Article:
A week and a half ago, I went to my church’s monthly prayer meeting. When the meeting ended, and as I walking out to leave, one of the pastors caught me and said, “I’ll walk you out.” As we neared the door, he said, “I was looking out across the room, and when I saw you, God told me to ask you this question: ‘What do you want?”’

I froze.

Internally I was thinking, “Come again?”

Seeing my catatonic state, he repeated the question, “What do you want? God wants to know.”

Me: “Can you be more specific?”
Him: “God wants to know what you want.”
Me: “Like in my personal life, professionally, my family, or what I want for the church?”
Him: “What do you want?”

This caused an immediate breakdown spiritual awakening,* as I knew what he was asking.

Through my sobs, I relayed the vision I’d had two days prior.

He tracked with everything I said. He commented that it was on par with what he’d heard from God.

By this time, another pastor joined us, and one of the six most intense prayer sessions of my life ensued.

After the prayer session, the pastor commented, “God is inviting you into a season of dreaming. He’s inviting you to hope again. He wants to know what you want because he’s going to put it on the canvas. He’s going to paint it, he just needs to know what you want up there.”

Me: “Come again?” and breakdown spiritual awakening.**

As I was driving home that night, I was reminded of a conversation I’d had with one of my old professors almost exactly a year ago. The topic of the conversation: dreaming. The result of the conversation: figure out why I don’t dream. The action step: start dreaming.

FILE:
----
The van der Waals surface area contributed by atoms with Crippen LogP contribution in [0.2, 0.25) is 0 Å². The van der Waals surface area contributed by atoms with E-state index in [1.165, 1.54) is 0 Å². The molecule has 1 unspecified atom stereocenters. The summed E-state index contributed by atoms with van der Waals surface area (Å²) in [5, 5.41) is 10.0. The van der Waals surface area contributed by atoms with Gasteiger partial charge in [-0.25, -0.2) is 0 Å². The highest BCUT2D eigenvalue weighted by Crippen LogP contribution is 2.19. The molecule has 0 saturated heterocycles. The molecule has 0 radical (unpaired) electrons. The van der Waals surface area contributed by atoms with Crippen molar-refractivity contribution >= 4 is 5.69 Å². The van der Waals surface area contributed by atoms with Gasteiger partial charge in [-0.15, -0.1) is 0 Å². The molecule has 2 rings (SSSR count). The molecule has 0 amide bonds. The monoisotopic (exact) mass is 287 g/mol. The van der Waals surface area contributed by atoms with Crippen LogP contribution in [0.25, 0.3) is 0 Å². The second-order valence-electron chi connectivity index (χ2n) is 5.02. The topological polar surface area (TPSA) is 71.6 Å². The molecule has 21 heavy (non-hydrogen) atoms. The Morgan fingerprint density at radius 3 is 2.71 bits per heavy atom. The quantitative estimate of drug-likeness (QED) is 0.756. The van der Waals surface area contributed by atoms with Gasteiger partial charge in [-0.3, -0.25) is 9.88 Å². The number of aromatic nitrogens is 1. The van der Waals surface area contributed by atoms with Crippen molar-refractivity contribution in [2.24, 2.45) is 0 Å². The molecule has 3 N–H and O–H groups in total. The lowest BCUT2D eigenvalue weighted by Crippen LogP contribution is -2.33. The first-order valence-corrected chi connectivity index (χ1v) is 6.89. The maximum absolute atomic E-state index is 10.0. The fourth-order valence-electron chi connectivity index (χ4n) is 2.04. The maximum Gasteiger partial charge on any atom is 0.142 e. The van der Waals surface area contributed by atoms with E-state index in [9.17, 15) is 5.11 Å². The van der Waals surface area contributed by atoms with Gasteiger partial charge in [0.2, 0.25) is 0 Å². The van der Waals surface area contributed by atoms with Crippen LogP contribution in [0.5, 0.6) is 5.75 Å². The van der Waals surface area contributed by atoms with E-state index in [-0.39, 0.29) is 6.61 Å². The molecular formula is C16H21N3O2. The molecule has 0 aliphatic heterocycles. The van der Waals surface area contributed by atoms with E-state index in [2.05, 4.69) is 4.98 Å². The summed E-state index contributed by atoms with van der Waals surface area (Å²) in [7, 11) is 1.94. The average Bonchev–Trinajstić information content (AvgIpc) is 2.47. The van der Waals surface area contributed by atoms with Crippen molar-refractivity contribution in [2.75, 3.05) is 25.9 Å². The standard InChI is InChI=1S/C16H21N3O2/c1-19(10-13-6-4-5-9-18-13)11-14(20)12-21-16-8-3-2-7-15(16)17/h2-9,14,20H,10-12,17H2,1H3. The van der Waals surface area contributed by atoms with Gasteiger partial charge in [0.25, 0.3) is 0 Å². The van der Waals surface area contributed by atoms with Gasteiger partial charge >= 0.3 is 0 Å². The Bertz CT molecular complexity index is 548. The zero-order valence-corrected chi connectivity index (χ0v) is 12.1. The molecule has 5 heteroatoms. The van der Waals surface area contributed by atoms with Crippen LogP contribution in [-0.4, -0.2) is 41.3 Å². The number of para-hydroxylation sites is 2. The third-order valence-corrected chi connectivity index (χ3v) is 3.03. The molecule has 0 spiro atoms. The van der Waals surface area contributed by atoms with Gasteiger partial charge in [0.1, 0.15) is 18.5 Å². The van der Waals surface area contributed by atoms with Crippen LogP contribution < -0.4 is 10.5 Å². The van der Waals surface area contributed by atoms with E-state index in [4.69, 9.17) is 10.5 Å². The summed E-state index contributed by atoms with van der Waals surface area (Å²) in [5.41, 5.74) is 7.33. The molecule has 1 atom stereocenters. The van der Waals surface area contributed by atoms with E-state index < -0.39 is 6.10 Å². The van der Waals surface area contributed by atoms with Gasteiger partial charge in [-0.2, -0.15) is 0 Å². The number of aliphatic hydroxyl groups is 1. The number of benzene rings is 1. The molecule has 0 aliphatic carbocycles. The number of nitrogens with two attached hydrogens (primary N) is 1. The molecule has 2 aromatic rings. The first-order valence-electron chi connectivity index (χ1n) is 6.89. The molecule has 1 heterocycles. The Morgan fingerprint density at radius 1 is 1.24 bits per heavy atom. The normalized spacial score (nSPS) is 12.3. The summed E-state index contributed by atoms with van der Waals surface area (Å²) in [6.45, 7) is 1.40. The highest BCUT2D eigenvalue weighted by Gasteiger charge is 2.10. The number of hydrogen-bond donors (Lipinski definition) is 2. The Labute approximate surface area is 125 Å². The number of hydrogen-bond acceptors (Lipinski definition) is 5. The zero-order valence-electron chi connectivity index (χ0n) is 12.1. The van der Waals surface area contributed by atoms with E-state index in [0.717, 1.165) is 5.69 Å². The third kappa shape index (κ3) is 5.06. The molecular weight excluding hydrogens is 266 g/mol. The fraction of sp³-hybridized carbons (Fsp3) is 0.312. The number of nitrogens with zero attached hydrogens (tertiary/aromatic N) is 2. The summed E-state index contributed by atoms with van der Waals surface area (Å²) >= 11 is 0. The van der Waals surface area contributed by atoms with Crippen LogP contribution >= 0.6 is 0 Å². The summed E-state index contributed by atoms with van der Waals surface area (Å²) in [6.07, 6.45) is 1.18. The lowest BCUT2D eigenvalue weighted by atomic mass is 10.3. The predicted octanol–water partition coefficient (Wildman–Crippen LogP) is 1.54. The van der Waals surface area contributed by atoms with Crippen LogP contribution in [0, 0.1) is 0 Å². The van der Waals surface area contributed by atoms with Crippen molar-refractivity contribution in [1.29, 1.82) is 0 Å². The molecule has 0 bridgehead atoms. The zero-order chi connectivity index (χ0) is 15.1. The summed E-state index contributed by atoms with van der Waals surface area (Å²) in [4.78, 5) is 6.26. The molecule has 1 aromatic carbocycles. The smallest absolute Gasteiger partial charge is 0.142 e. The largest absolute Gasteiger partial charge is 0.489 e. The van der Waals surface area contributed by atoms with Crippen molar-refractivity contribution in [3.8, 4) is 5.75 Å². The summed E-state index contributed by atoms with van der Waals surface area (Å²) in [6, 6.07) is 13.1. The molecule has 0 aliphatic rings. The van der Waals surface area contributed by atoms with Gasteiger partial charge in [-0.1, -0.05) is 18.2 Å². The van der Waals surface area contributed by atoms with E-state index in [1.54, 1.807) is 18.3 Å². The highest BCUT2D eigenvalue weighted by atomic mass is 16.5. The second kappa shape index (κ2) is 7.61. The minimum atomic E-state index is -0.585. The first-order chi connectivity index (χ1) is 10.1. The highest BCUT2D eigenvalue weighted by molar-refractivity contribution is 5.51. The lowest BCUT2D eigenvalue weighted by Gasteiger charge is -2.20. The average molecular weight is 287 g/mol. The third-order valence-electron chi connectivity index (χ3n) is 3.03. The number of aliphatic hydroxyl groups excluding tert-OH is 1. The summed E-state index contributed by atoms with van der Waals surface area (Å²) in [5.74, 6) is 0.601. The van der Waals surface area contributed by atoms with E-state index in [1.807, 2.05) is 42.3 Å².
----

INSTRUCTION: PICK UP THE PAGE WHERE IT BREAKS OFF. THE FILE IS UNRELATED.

In the last year, I’ve conquered the “figure out why I don’t dream” conundrum. The reasons are as follows:

1) I’m an extremely practical person. For me, dreaming is about practical achievement.  It’s about setting goals I can actually accomplish.
2) I’m a realist. Thus, dreaming is not only a waste of time (because it’s highly impractical), but, as a realist, I don’t indulge in fantasy land.
3) Dreaming is for kids and hopeless romantics. I’m neither.
4) Life’s let me down, and so, I’ve lowered my expectations.
5) I don’t like failure, and failure is inherent when pursuing dreams or passions.
6) I don’t trust that my dreams and desires are God’s dreams and desires. Actually, I just don’t trust.
7) I don’t receive God’s blessings very well.
8) I’m afraid.

Considering the above, I never quite conquered the “start dreaming” action step. It appears that God hasn’t let me off the hook. He’s not satisfied with my 1-8 responses, and has brought this topic full circle.

So, I’m entering a new season. One characterized by dreaming, one fueled by hope.

I’m humbled that the Creator of the universe cares enough about me to have asked such a simple, yet loaded question.

And, I’m earnestly trying to answer it.

I have several dreams, but when I express them in prayer, they’re barely audible. It’s uncomfortable, vulnerable, and scaring to verbalize them to God. I’m still bogged down by practicality and unbelief. I’m still hesitant and fearful. Rather than a bold declaration, my dreams are a modest whisper.

For now.

Every day, they get louder. Every hour, they begin to take shape. Every minute, I sense that God is getting ready to unleash the greatest phase of my life yet.

So, I’m ready Lord.

Let’s start painting.

*Brown, Brene. Daring Greatly: How the Courage to Be Vulnerable Transforms the Way We Live, Love, Parent, and Lead (p. 23). Gotham Books: 2012.